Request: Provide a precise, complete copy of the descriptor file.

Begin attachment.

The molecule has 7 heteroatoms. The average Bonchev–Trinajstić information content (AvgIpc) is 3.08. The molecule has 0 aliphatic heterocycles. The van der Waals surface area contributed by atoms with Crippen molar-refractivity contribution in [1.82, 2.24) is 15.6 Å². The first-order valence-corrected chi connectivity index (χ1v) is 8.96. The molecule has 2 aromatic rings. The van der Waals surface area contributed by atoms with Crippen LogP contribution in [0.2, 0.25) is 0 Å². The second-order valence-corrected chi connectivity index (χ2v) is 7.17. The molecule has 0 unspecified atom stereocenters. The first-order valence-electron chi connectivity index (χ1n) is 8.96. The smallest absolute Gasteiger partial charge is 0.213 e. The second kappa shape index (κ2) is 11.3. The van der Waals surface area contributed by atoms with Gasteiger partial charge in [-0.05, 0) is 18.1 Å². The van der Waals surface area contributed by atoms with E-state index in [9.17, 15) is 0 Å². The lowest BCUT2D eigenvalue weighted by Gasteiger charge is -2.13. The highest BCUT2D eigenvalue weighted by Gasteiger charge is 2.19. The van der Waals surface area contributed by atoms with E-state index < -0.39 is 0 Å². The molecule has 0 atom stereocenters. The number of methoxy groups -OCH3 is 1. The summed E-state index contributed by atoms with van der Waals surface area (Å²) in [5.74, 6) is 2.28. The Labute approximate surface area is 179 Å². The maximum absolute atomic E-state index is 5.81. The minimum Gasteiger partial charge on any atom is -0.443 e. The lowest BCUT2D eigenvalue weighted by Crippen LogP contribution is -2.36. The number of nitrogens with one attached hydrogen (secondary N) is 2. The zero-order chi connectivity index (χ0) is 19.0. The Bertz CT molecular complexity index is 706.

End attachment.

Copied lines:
The molecule has 7 heteroatoms. The average Bonchev–Trinajstić information content (AvgIpc) is 3.08. The molecule has 0 aliphatic heterocycles. The van der Waals surface area contributed by atoms with Crippen molar-refractivity contribution in [1.82, 2.24) is 15.6 Å². The first-order valence-corrected chi connectivity index (χ1v) is 8.96. The molecule has 2 aromatic rings. The van der Waals surface area contributed by atoms with Crippen LogP contribution in [0.2, 0.25) is 0 Å². The second-order valence-corrected chi connectivity index (χ2v) is 7.17. The molecule has 0 unspecified atom stereocenters. The first-order valence-electron chi connectivity index (χ1n) is 8.96. The smallest absolute Gasteiger partial charge is 0.213 e. The second kappa shape index (κ2) is 11.3. The van der Waals surface area contributed by atoms with Gasteiger partial charge in [-0.05, 0) is 18.1 Å². The van der Waals surface area contributed by atoms with E-state index in [9.17, 15) is 0 Å². The lowest BCUT2D eigenvalue weighted by Gasteiger charge is -2.13. The highest BCUT2D eigenvalue weighted by Gasteiger charge is 2.19. The van der Waals surface area contributed by atoms with E-state index < -0.39 is 0 Å². The molecule has 0 atom stereocenters. The number of methoxy groups -OCH3 is 1. The summed E-state index contributed by atoms with van der Waals surface area (Å²) in [5.74, 6) is 2.28. The Labute approximate surface area is 179 Å². The maximum absolute atomic E-state index is 5.81. The minimum Gasteiger partial charge on any atom is -0.443 e. The lowest BCUT2D eigenvalue weighted by Crippen LogP contribution is -2.36. The number of nitrogens with one attached hydrogen (secondary N) is 2. The zero-order chi connectivity index (χ0) is 19.0. The Bertz CT molecular complexity index is 706.